Why Does Online Dating Still Carry A Stigma?

Since it is 2016 and all, you would think that things like online dating stigma would be banished. But as it turns out, online dating still has a bad reputation, at least in the eyes of some. Then again, Donald Drumpf — er, Trump — discussed the size of his penis on national television a few weeks ago, so who can say anymore if 2016 has any real meaning in terms of forward-thinking or sophistication. Maybe in 3016? In any event, a new poll from Pew Research Center zeroed in on dating apps and sites, including anything from mainstream Match and eHarmony to trendier Hinge and Bumble, and everything in between.

The findings show that, although people are definitely more amenable to searching for love (or at least a few dates) on the World Wide Web these days, there is still actually quite a bit more dishonor associated with such activities in public opinion than one might assume. Pew performed a similar poll in 2005, back when there was no such thing as Tinder or Happn, and people's view have certainly shifted in the past 11 years. But, really — not that much. Here's what Pew found about dating circa now:

1. Online Dating Is Still Seen As "Desperate"

In 2005, 29 percent of those polled agreed with the statement, "People who use online dating sites are desperate." Today, 23 percent still agree with that statement. Sure, that number has decreased 6 percent, but in the grand scheme, 6 percent really isn't that much — which means that, for the most part, attitudes toward dating online haven't changed over the course of the last 11 years. That strikes me as deeply bizarre, since every single single person I know has tried or is actively trying online dating. What gives?

2. More Than Half Concede That The Internet Yields Dates

Though the people dating online may be "desperate" to some, 59 percent of survey respondents think that online dating is "a good way to meet people." No word on whether any of the haters who called online dating "desperate" happen to overlap with those who see the Internet as a fertile breeding ground for meeting someone, but here's guessing that the answer to that is no.

In 2005, only 44 percent thought online dating was a good way to find someone, so this view has changed more than the "desperate" thing in the past 11 years — but still not that much. A whopping 41 percent still think online dating is a bad idea. Though I don't have much personal experience with it, I know a couple of couples who met online and are super happy together, so it would be hard for me to agree. Then again, I am all for meeting people IRL. But it's impossible to say that the Internet is a bad way to meet people, considering that most people use apps and websites for just that purpose these days.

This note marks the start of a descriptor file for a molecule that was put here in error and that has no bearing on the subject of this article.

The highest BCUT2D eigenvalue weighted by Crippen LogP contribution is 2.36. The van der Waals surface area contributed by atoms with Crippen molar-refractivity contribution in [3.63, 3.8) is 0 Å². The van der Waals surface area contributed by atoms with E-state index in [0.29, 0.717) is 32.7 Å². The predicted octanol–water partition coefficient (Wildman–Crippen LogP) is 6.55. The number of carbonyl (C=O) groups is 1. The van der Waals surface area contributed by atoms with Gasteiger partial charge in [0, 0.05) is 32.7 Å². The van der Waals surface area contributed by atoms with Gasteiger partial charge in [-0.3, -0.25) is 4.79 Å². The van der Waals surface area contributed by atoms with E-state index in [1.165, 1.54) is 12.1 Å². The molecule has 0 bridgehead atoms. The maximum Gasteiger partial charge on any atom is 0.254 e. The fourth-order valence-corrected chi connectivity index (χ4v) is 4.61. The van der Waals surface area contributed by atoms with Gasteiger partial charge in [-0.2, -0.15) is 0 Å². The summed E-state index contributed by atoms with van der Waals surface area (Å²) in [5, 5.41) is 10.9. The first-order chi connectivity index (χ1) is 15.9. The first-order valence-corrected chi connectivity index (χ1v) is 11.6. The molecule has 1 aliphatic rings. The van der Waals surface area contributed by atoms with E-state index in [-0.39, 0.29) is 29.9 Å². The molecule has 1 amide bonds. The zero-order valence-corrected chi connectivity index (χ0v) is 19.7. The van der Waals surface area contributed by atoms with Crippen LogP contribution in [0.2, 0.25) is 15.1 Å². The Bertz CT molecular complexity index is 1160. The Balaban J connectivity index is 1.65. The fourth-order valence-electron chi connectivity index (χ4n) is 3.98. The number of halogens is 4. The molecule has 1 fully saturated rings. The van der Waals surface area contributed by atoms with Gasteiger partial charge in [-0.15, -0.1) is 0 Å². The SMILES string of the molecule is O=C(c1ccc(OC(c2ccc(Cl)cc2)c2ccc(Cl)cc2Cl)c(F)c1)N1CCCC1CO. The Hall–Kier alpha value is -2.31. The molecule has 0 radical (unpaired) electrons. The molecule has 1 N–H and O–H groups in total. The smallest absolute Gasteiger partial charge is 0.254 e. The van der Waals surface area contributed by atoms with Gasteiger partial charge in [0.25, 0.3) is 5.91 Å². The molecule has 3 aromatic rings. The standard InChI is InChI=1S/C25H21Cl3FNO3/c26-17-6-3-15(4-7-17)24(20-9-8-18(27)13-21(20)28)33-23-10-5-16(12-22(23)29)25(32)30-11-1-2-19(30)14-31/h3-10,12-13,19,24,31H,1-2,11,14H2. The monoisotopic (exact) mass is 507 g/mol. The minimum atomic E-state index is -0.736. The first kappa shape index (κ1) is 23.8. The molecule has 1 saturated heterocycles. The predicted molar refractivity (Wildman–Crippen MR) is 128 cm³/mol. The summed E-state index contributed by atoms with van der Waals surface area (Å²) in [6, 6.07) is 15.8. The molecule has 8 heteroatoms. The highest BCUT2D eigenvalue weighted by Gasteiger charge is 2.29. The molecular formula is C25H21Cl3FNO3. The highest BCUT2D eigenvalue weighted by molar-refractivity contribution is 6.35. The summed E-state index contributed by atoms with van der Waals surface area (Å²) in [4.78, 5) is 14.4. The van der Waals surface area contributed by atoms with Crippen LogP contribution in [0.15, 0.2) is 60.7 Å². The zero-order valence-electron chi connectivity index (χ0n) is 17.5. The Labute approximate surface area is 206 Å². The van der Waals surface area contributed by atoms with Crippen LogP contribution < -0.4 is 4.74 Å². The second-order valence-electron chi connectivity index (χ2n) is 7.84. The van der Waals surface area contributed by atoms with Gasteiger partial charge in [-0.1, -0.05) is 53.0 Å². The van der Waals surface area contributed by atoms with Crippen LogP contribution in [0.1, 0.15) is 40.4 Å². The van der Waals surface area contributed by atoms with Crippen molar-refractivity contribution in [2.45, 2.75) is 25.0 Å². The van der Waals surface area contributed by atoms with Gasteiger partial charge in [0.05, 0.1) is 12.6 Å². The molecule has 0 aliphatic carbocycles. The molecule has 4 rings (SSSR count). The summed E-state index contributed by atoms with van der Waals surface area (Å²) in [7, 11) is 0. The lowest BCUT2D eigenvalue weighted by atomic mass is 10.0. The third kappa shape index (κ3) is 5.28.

3. However Prevalent Online Dating Seems, It's Actually Pretty Rare

Only 15 percent of respondents said they have ever tried dating online. And before you ask if everyone was over the age of 50 or something: In a word, no. Though those in the 18 to 24 age range reported slightly higher numbers — 27 percent said they'd tried apps or sites — pretty much everyone across the board said they hadn't tried online dating. I guess they didn't just poll people in New York, then.

4. Say What You Will About Online Dating, But It Can Work

The thing is, 5 percent of those who answered this survey who also happen to be in a relationship or marriage said that they met their partner online. Sure, that is pretty low; but also, when you really think about it, that is a lot. Technically speaking, if we're looking at these statistics to reflect life in general in the United States right now (which, of course, they can't, because they are statistics, and statistics are notorious for lying), that means that for every 100 couples you know, five of them met on the internet. This means that, for those of you dating online, love is possible. Not highly probable — but possible all the same.

5. One-Third Of Online Daters Are All Talk

Though two-thirds of the 15 percent who have tried online dating have carried it all the way to fruition — that is, they actually met someone, face to face, that they contacted via an online dating site or app — a third of those who have tried Internet dating left things where they started, and never made a real date. This is a change from 2005 — back then, only 43 percent who had tried a dating site had gone out and met one of those potential mates at a coffee shop or whatever — but it's still pretty low. Guess there are still a lot of trolls on the Internet, even on dating apps. Shocking.

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